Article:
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Applied epidemiology in communicable diseases, immunisation, and environmental health in Tasmania




Dyke, Hayley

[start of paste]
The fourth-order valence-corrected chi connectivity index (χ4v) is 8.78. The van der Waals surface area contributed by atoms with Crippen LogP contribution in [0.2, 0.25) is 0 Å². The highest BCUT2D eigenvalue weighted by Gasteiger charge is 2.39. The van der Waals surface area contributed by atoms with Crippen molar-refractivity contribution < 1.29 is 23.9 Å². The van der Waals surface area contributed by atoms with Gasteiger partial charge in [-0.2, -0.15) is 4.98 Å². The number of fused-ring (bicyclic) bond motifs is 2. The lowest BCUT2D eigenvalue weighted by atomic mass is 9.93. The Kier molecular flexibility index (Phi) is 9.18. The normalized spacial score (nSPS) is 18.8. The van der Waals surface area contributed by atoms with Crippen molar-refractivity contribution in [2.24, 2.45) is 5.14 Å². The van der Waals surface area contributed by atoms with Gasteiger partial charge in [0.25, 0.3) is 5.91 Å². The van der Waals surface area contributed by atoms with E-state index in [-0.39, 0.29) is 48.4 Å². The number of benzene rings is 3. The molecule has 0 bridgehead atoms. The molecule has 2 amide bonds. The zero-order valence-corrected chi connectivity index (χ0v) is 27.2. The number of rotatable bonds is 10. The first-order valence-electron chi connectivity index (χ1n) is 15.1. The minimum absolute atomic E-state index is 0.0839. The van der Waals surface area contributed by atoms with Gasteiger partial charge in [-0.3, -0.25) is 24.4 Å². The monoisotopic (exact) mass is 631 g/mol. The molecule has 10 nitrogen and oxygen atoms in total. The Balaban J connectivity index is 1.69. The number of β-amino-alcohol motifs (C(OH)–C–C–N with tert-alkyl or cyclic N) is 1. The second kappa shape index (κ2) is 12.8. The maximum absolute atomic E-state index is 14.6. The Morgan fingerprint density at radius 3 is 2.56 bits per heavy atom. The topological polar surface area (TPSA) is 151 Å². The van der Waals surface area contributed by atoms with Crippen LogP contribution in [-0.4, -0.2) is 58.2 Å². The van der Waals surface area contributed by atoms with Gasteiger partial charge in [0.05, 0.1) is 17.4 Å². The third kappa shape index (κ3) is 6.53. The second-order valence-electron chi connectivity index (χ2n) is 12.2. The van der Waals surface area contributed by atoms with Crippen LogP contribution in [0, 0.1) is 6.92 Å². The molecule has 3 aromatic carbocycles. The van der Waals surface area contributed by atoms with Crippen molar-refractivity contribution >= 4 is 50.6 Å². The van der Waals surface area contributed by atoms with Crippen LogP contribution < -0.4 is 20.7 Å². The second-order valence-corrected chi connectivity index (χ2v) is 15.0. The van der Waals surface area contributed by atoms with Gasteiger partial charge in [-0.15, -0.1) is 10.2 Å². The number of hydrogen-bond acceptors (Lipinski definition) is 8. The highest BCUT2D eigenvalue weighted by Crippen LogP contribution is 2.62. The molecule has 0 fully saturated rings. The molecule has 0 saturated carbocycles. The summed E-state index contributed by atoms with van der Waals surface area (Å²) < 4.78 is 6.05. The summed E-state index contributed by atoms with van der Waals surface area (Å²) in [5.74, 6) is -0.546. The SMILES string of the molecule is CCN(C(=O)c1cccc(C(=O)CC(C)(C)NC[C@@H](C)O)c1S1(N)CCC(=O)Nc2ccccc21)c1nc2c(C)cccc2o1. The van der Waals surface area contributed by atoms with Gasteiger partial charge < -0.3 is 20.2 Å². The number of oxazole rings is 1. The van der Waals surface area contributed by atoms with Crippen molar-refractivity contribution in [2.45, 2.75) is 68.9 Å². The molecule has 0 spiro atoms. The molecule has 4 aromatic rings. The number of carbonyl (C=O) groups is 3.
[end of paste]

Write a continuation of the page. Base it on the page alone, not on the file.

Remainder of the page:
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This thesis describes four major projects and other course requirements completed for the degree of Master of Philosophy in Applied Epidemiology (MAE) during field placements in 2021 and 2022. In 2021 I was placed in the Communicable Diseases Prevention Unit (CDPU) in the Tasmanian Department of Health, and completed three major projects. I was closely involved in the development, design, and implementation of a local passive surveillance system for adverse events following immunisation (AEFI), launched in the context of the beginning of the SARS-CoV-2 (COVID-19) mass vaccination campaign in Tasmania in March 2021. I then evaluated the performance of this AEFI surveillance system in November 2021, and made recommendations to improve the surveillance system for its continued use beyond the COVID-19 pandemic. I analysed gonococcal infection notification data received by the CDPU between 2010 and 2021, as in-depth analysis and reporting had not been performed for some time as regular business had been interrupted by the COVID-19 pandemic. I made some recommendations for improved gonococcal infection surveillance in Tasmania, and for consideration of future targeted public health messaging. Finally, I led an outbreak investigation for a cluster of cases of foodborne gastroenteritis at a catered workshop in a hotel venue in the north-east of Tasmania. I performed a cohort study, and while a pathogen and vehicle were not determined with certainty, a number of important public health actions occurred as a result of the investigation. In 2022 I was placed in the Environmental Health team at the Menzies Institute for Medical Research, University of Tasmania. The focus of this team is predominantly on air quality, and this experience provided an interesting insight into environmental epidemiology. I completed my epidemiological study during this placement. This was an evaluation of the association between key air pollutants, particulate matter less than 2.5 micrometres in diameter (PM2.5) and nitrogen dioxide (NO2), and educational outcomes in school-aged children in Australia. I used school-level National Assessment Program - Literacy and Numeracy (NAPLAN) scores as the outcome, and performed multivariable linear regressions to evaluate associations. We found that PM2.5 was associated with poorer scores, which supports emerging evidence that air quality negatively impacts on educational outcomes. Educational attainment is an important social determinant of health, and we have planned further studies to be conducted as a result of these findings. Teaching, epidemiological, and other public health activities undertaken during my field placements are described in the final chapter.






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